Marriage, commitment and obligation

There’s a segment of the population that believes that marriage has been cheapened.  They point to things like no-fault divorce laws, the rising average age of first marriage, and the rising number of unwed mothers as proof of this.  They would rather that women who get pregnant marry the father; have divorce be, if not illegal, at least harder to obtain; have people marrying at younger ages.  Marriage is an obligation to them–if you aren’t married, you’re Doing Something Wrong.

To that, I would argue that they’re the ones who are draining the meaning from marriage.

Here’s the thing–if almost everybody is doing something, then it doesn’t have much meaning for you to do the same.  If something is required of you, then following that course of action has no meaning.  Marriage should be something we do by choice, not necessity.  It is a statement that you are committed to this person, that this person is the most important person in your life.  In our world, it is the people who aren’t getting married who are saying something. There’s the couple who choose not to, because of all the social baggage that it carries with it–they are saying that they can be committed without getting married, and that the traditional roles that we often get pushed towards don’t work for them.  We have the women who chooses not to be in any relationship–she is saying that she doesn’t need a man to ‘complete’ her, that she is a complete and total person on her own.  And we have same-sex couples who cannot get married.  Many of these couples have been together for years or even decades–they too show the lie that a couple has to get married to be committed to each other.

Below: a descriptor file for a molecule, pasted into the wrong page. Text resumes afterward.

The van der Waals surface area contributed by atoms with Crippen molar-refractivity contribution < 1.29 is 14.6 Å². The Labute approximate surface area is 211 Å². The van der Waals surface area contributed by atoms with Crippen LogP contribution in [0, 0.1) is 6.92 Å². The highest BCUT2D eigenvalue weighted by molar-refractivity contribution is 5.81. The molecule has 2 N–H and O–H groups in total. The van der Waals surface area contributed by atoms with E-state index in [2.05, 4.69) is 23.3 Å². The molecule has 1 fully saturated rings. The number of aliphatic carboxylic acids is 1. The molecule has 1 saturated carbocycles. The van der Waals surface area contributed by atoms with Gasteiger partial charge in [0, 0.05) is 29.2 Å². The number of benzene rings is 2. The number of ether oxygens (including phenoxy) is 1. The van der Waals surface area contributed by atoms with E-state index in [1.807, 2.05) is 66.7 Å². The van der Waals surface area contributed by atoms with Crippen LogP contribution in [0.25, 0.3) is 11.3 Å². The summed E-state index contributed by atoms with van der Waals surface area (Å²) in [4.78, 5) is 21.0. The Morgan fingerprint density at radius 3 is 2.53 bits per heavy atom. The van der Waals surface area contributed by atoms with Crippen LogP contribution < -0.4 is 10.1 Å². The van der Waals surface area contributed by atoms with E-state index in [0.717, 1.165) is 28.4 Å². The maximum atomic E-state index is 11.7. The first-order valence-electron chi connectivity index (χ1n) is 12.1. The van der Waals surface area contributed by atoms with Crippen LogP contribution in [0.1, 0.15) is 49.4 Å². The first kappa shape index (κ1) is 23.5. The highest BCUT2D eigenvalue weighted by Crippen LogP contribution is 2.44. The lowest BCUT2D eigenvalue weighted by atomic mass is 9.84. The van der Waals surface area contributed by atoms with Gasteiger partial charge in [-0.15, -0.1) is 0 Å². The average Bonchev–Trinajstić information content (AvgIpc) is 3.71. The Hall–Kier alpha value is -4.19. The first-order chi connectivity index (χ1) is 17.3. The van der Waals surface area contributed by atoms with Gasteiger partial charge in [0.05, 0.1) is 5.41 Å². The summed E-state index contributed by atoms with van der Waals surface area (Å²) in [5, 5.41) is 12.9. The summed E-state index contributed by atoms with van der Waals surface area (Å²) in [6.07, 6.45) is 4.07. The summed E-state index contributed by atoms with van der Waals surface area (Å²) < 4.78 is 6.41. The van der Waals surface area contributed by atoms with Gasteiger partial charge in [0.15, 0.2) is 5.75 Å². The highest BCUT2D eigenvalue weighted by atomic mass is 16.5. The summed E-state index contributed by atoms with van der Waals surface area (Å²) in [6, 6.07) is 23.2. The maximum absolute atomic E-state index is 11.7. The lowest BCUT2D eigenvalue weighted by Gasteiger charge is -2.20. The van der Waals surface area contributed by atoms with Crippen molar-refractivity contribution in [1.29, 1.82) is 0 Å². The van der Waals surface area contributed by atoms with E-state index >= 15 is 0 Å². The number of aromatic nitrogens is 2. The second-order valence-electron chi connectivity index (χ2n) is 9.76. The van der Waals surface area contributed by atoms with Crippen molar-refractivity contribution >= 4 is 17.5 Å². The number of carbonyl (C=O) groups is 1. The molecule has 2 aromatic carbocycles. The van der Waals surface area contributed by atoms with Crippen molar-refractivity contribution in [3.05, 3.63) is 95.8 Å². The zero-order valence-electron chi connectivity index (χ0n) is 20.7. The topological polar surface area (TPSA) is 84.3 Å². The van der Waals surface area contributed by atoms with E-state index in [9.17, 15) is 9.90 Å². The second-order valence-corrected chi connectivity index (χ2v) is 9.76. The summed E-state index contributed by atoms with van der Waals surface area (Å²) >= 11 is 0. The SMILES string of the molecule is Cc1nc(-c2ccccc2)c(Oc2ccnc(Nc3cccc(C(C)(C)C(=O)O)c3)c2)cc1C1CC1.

Telling people they have to get married cheapens it.  It creates marriages between people who aren’t truly committed to each other, who haven’t freely chosen that path.  It creates marital strife that casts a shadow on the relationships of those of us who freely chose to get married, making people wonder if we’re really as happy as we seem, while pressuring others to hide their own troubles to present the facade of a happy family.

If we want to strengthen marriage–if we want to create marriages that last–we shouldn’t be encouraging people to get married.  If anything, we should be discouraging them!  The Catholic Church has a good idea in their pre-marriage counselling. These sessions promote communication between partners, and while I don’t agree with all the messages they give, they do try to cover the types of issues that a married couple will eventually deal with and prepare you for them.  It also gives you a chance to consider whether or not you really should get married.  Communication is what builds a strong relationship, something that too many people overlook.  Marriage does not create commitment.  It takes communication and willingness to work through problems to create a strong relationship, and therefore to create a strong marriage.  The vows themselves are only superficial.


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